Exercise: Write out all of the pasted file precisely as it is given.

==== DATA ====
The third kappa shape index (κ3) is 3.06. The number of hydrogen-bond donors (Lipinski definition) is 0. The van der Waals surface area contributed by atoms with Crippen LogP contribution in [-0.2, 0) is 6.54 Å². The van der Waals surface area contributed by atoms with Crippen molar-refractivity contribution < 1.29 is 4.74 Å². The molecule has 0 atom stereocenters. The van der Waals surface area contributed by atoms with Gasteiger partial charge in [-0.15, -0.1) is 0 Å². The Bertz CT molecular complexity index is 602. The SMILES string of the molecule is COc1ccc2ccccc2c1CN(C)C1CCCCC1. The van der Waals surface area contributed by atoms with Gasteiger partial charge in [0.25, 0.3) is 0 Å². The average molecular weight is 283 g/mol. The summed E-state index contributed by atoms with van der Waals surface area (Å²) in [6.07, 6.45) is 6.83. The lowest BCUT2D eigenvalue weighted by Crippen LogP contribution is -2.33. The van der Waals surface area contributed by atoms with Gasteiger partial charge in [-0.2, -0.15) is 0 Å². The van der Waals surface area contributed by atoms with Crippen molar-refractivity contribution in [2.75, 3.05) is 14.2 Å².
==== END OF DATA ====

The third kappa shape index (κ3) is 3.06. The number of hydrogen-bond donors (Lipinski definition) is 0. The van der Waals surface area contributed by atoms with Crippen LogP contribution in [-0.2, 0) is 6.54 Å². The van der Waals surface area contributed by atoms with Crippen molar-refractivity contribution < 1.29 is 4.74 Å². The molecule has 0 atom stereocenters. The van der Waals surface area contributed by atoms with Gasteiger partial charge in [-0.15, -0.1) is 0 Å². The Bertz CT molecular complexity index is 602. The SMILES string of the molecule is COc1ccc2ccccc2c1CN(C)C1CCCCC1. The van der Waals surface area contributed by atoms with Gasteiger partial charge in [0.25, 0.3) is 0 Å². The average molecular weight is 283 g/mol. The summed E-state index contributed by atoms with van der Waals surface area (Å²) in [6.07, 6.45) is 6.83. The lowest BCUT2D eigenvalue weighted by Crippen LogP contribution is -2.33. The van der Waals surface area contributed by atoms with Gasteiger partial charge in [-0.2, -0.15) is 0 Å². The van der Waals surface area contributed by atoms with Crippen molar-refractivity contribution in [2.75, 3.05) is 14.2 Å².